The Dozens

Wilson Gray hwgray at GMAIL.COM
Fri Jul 14 20:43:34 UTC 2006

Charlie, as you know, I ususally am in complete agreement with you.
However, I have a probemn with /d at nt/ as BE. We say "dudn" rhymes with
"cudn" and is pretty much non-distinct from the standard U.S.
pronunciation of "Dutton." Of course, I agree with your primary point
re the etymology of "the dozens."

When I was a kid in St. Louis, "playing the dozens" didn't necessarily
apply to the classic form of the game. The usual terms, as I knew them
in the '50's were:

Front [someone] off
Square [someone] off
Jone with [someone]
Play with [someone]
Sound on [someone]
Sound [someone] down

plus possibly other terms that I've forgotten. None of these
necessarily had any necessary reference to anyone's mother. However,
*any* reference of any kind whatsoever to anyone's mother under any
set of circumstances could be always interpreted as "joning" or
"playing." Mad magazine's (to the best of my memory) "By the way, Ed,
how's your mother?" used to shock me, because it had the form of the
ultimate insult, "By the way, Name, how's your mother /how yo' mammy?"
You had to be speaking to one of your ace boons and have an
aw-man-I'm-just-joking smile on your face when you asked that, unless
you were seriously planning to go to war. The subtext of this question
was always understood to be something like, "Man, I to' yo' mammy's
ass UP last night! I be surprised if the ho could even walk behind the
kina pipe I laid. You sho' you know who yo' daddy? 'Cause it jus'
might be me."

One Sunday afternoon, a bunch of us guys were sitting on the steps of
Joyce Ann's front porch wwhen a couple of older - perhaps 25-30 y.o. -
guys stopped to chat with Joyce Ann, whom they apparently knew in
their official capacity. After the usual banal chit-chat, as they
turned to go, one of them, having obviously forgotten the rules of the
game, unthinkingly asked, "By the way, Joyce, how's your mother?" We
had all been pretty much lulled to sleep by the men's lame,
adult-to-child conversation with Joyce and thought nothing of it.
Except for Lemuel. Before Joyce could give the standard oh,-
she's-fine answer, Lem simply cleared his throat. And, suddenly, we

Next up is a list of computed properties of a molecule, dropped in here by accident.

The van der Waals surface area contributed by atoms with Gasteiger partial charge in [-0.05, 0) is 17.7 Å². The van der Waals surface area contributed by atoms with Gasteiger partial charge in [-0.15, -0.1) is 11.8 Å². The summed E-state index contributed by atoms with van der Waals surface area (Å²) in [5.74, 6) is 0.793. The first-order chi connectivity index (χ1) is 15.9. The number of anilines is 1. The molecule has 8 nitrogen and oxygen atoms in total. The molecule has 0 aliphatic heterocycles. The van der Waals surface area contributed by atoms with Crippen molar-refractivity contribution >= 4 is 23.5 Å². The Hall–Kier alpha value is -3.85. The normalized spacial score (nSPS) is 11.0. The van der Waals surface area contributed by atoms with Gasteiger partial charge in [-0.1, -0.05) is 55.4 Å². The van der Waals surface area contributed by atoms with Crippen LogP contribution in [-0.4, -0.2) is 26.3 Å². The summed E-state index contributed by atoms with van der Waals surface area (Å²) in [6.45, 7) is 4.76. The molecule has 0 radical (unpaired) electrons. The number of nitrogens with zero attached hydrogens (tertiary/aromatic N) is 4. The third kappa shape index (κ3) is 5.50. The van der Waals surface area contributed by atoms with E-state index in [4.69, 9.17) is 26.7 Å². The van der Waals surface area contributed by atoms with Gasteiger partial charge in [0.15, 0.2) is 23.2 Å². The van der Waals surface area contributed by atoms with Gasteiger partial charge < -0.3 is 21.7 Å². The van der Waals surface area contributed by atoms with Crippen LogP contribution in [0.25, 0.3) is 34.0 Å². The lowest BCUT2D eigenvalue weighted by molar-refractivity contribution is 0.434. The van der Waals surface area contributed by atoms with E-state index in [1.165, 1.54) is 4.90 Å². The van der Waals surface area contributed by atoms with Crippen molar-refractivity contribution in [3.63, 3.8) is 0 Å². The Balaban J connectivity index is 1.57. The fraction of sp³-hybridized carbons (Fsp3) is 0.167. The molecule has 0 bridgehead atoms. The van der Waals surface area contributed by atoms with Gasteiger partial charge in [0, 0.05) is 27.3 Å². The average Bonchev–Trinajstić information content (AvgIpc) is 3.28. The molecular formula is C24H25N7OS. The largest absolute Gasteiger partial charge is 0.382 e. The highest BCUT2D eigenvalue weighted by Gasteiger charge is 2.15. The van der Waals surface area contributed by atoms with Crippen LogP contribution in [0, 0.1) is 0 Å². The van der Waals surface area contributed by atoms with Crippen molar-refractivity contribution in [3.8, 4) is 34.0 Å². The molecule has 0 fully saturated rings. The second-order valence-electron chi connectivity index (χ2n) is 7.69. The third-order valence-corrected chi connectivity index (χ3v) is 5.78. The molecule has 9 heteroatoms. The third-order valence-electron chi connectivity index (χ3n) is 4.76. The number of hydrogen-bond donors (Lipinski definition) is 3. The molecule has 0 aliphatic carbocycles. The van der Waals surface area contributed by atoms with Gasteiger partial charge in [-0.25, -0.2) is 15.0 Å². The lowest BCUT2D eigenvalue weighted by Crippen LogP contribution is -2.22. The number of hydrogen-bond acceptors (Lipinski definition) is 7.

were all aware that Joyce had just been offered the ultimate insult!
Obviously, the man had meant no offense. But, talk about your social
gaffes! Whoa! That was one for Ripley's Believe It or Not. We all were
ROTFLOAO. Except for the poor man, who had the most embarrassed grin
on his face that you can imagine.


On 7/14/06, Charles Doyle <cdoyle at> wrote:
> ---------------------- Information from the mail header -----------------------
> Sender:       American Dialect Society <ADS-L at LISTSERV.UGA.EDU>
> Poster:       Charles Doyle <cdoyle at UGA.EDU>
> Subject:      Re: The Dozens
> -------------------------------------------------------------------------------
> A problem with that etymology (aside from lack of evidence--but who's sweating the small stuff?) might be that "doesn't" in many dialects of BEV is replaced with "don't" (as in the given sentence, "Mama don't allow no singing")--either by virtue of a different conjugation or (less likely?) via the Southern loss of  /z/ before /n/ (thence, /d at dnt/ > /d at nt/), according to what Rudolph Troike has called "McDavid's Law" (explaining such pronunciations as "bidness" and "cudn" [for "cousin"]).  One reason (of several) why the "McDavid's Law" explanation is less probable:  BEV does seem to retain the widespread (black and white) "dasn't" as the contraction of "dare not" and "dares not" (by that /r/ > /z/ replacement that Ron B. explained recently).
> --Charlie
> ______________________________________
> ---- Original message ----
> >Date: Thu, 13 Jul 2006 19:24:03 -0400
> >From: sagehen <sagehen at WESTELCOM.COM>
> >Subject: Re: The Dozens
> >
> > My ignorant WAG:  Might it have started life as "doesn't?"  We have our collections of "don'ts" (and then there's "Mamma don't allow no singin' 'round here" &c...).
> >AM
> ------------------------------------------------------------
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